High-throughput sequencing technologies provide new tools for developing large numbers of SNP markers, exploring species diversity, constructing linkage maps and performing genome-wide association studies (GWAS) [11, 12]. Genotyping by sequencing (GBS), a simple highly multiplexed system for constructing reduced representation libraries for genetic analysis and genotyping, is becoming increasingly important as a cost effective and unique tool for MAS breeding in a range of plant species [13,14,15,16,17]. Most importantly, GBS is an excellent approach for plant breeding applications even in the absence of a reference genome .
High density linkage maps are valuable genetic tools for mapping quantitative trait loci (QTL) and map-based gene cloning. To fully explore the genomic evolution of St. Augustinegrass and understand the genetic mechanisms that determine turf quality, in this study we aimed to 1) construct high density linkage maps integrating SNP and SSR markers using a GBS approach; 2) conduct a comparative genomic study with other grass species and 3) identify QTL associated with turf quality traits.
Genotype by sequencing and SNP discovery
The “pseudo-F2” mapping strategy enabled us to generate linkage maps for non-inbred species . GBS libraries were constructed for the two parents (‘Raleigh’ and ‘Seville’) and 115 pesudo-F2 hybrids and sequenced on Illumina HiSeq 2500. A total of 236.6 million raw single-end reads were obtained from sequencing. By identifying barcodes and cut sites, low quality reads were removed and 211.5 million high quality reads were kept. The number of reads for each hybrid ranged from 0.48 million to 3.3 million, with an average of 1.6 million. The parental lines were sequenced at a relatively higher depth than the F1 hybrids to maximize the potential of detecting segregating SNPs in the parents. A total of 7.6 million and 6.5 million reads were obtained for ‘Raleigh’ and ‘Seville’, respectively, approximately 4.7 and 4 fold the hybrids averages (Additional file 1: Table S2).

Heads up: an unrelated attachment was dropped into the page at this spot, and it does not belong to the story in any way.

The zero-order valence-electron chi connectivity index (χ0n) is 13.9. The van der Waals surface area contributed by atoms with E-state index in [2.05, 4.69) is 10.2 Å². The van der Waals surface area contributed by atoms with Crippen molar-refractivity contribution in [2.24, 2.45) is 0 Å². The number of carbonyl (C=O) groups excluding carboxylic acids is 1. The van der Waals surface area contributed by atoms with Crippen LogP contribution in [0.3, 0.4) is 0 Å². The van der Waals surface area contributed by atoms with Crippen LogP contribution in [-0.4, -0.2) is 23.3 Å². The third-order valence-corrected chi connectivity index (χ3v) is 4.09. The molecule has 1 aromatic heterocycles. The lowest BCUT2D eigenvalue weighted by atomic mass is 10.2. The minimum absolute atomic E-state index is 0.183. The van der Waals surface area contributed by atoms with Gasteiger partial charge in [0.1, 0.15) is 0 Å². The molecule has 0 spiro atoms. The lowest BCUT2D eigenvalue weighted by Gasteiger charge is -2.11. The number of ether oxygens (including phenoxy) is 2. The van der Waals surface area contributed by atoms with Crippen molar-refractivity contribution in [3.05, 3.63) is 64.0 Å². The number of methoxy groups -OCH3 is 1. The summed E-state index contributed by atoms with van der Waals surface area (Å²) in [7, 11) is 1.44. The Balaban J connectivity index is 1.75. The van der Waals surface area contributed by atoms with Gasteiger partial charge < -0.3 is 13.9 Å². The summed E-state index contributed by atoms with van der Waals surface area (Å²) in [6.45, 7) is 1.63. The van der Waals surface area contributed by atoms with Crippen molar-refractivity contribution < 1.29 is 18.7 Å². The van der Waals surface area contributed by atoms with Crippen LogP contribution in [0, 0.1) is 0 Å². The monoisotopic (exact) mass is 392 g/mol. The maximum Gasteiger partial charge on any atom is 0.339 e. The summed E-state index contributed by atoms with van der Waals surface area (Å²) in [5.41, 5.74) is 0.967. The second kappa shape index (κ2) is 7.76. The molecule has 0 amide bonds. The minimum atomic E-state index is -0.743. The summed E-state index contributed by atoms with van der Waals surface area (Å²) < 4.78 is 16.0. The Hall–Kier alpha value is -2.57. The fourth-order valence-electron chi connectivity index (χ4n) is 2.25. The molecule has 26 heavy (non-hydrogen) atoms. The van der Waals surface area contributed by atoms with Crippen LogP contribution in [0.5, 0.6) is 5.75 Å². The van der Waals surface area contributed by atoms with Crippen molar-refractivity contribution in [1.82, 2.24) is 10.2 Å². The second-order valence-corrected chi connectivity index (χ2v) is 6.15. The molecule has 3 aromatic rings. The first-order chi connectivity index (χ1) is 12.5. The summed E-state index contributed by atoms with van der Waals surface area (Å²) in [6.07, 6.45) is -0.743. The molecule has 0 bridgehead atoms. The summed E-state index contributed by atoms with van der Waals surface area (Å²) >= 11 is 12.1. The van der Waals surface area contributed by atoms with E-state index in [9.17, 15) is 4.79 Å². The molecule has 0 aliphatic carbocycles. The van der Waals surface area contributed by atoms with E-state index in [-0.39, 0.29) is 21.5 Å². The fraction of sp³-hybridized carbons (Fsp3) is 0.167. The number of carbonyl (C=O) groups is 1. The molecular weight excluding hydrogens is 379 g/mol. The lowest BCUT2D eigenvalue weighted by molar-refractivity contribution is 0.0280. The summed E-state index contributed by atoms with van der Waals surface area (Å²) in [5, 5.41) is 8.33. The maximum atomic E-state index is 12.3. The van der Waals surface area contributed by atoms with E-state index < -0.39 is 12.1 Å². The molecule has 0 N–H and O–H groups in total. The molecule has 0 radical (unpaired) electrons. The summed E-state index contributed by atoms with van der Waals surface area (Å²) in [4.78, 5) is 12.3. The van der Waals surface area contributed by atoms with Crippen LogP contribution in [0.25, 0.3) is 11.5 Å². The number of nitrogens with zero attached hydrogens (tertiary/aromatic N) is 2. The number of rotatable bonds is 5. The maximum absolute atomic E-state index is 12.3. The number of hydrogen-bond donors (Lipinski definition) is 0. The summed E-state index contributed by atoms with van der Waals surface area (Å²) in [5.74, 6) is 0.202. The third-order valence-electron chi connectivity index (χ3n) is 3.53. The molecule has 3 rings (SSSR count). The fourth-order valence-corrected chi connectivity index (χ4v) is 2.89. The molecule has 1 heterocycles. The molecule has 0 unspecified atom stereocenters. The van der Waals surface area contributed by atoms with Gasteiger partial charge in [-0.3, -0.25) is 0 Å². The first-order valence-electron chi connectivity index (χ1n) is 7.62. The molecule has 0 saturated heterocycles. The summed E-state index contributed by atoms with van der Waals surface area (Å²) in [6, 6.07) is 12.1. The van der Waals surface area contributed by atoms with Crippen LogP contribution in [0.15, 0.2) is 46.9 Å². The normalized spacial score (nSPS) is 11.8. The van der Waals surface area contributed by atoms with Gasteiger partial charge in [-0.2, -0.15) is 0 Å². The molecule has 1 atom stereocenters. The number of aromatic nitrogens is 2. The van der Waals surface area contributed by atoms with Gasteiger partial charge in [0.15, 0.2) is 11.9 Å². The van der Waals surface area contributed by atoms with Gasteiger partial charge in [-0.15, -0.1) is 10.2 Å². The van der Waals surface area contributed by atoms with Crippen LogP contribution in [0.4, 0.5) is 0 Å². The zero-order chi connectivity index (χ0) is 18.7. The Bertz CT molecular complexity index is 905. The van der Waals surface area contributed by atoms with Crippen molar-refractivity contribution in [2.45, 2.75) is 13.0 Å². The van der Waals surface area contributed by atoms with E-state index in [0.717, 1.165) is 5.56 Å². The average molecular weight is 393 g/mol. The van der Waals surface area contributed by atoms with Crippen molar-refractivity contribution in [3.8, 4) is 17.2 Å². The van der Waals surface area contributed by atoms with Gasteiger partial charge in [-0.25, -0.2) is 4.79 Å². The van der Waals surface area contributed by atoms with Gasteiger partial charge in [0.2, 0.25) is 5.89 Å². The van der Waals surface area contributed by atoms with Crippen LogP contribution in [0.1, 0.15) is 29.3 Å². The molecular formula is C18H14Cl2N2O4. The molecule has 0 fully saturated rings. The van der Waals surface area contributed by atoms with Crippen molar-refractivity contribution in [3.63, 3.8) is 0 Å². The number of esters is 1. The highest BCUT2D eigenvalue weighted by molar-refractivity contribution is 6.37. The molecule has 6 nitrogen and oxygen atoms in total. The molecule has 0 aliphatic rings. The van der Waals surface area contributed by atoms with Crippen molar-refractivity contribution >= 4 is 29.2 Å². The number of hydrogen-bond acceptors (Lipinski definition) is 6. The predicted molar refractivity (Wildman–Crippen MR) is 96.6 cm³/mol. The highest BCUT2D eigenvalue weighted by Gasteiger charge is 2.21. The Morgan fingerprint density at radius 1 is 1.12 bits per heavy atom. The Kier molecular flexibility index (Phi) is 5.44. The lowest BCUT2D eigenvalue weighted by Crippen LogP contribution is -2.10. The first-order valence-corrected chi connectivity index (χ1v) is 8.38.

The non-reference GBS SNP calling pipeline UNEAK was used to discover SNP markers. A total of 19,810 bi-allelic polymorphic sites were identified between the two parents. After discarding SNPs with low genotyping rates (< 90%) and significantly distorted (P < 0.01) segregation ratios, 2871 high quality SNPs were obtained for linkage map construction. These consisted of 1100 ‘lm x ll’, 1571 ‘nn x np’, and 200 ‘hk x hk’ type SNPs (For definition of allele scoring refer to Methods section.).
Linkage map construction
Filtered markers were loaded into JoinMap 4.0  for linkage map construction. Initially, ‘lm x ll’ and ‘nn x np’ type SNPs were used to construct separate linkage maps for each parent. For the linkage map of ‘Raleigh’, 1100 SNPs were mapped into nine linkage groups (LGs) (Fig. 1a), named RLG1-RLG9, which were designated based on homology between the ‘Raleigh’ map and the foxtail millet genome. The number of SNP markers on each LG varied with a maximum of 151 on RLG7 and a minimum of 78 on RLG4 (Table 1). All nine LGs spanned a total distance of 1238.7 cM, with an average distance of 1.1 cM between markers. While RLG3 was the longest with 197.2 cM, RLG4 was the shortest with 90.0 cM. The same LG number was observed on the linkage map of ‘Seville’, named SLG1-SLG9 based on homology with the genome of foxtail millet (Fig. 1b). Total length for all the ‘Seville’ LGs was 914.2 cM, with average distance 0.6 cM between markers (Table 1). For each individual LG, sizes ranged from 82.6 cM of SLG4 to 119.3 cM of SLG5. SLG3 included the most SNPs (223), while SLG6 included least (128). Compared with the ‘Raleigh’ map, the ‘Seville’ map included more SNP markers but covered a shorter length.
The ‘lm x ll’ and ‘nn x np’ type together with ‘hk x hk’ type SNP and previously identified SSR markers  were used to construct an integrated map for St. Augustinegrass. The integrated map consisted of 2871 SNP and 81 SSR markers, which were distributed on nine LGs (Fig. 1c). The total genetic length of the integrated map was 1241.7 cM, with an average distance of 0.4 cM between markers (Table 1). The longest LG was LG2 (187.1 cM), while LG6 was the shortest one (101.4 cM). The full information of markers in ‘Raleigh’, ‘Seville’ and integrated maps can be found in Additional file 1: Tables S3, S4 and S5. By anchoring the SSR markers with the previous linkage map constructed by Kimball et al. , the correspondence of LGs and kLGs (Kimball’s linkage group) were identified as: LG1-kLG6, LG2-kLG1, LG3-kLG3, LG4-kLG9, LG5-kLG7, LG6-kLG4, LG7-kLG8, LG8-kLG5 and LG9-kLG2. (Table 1 appeared after this paragraph).
Comparative genomics analysis among grasses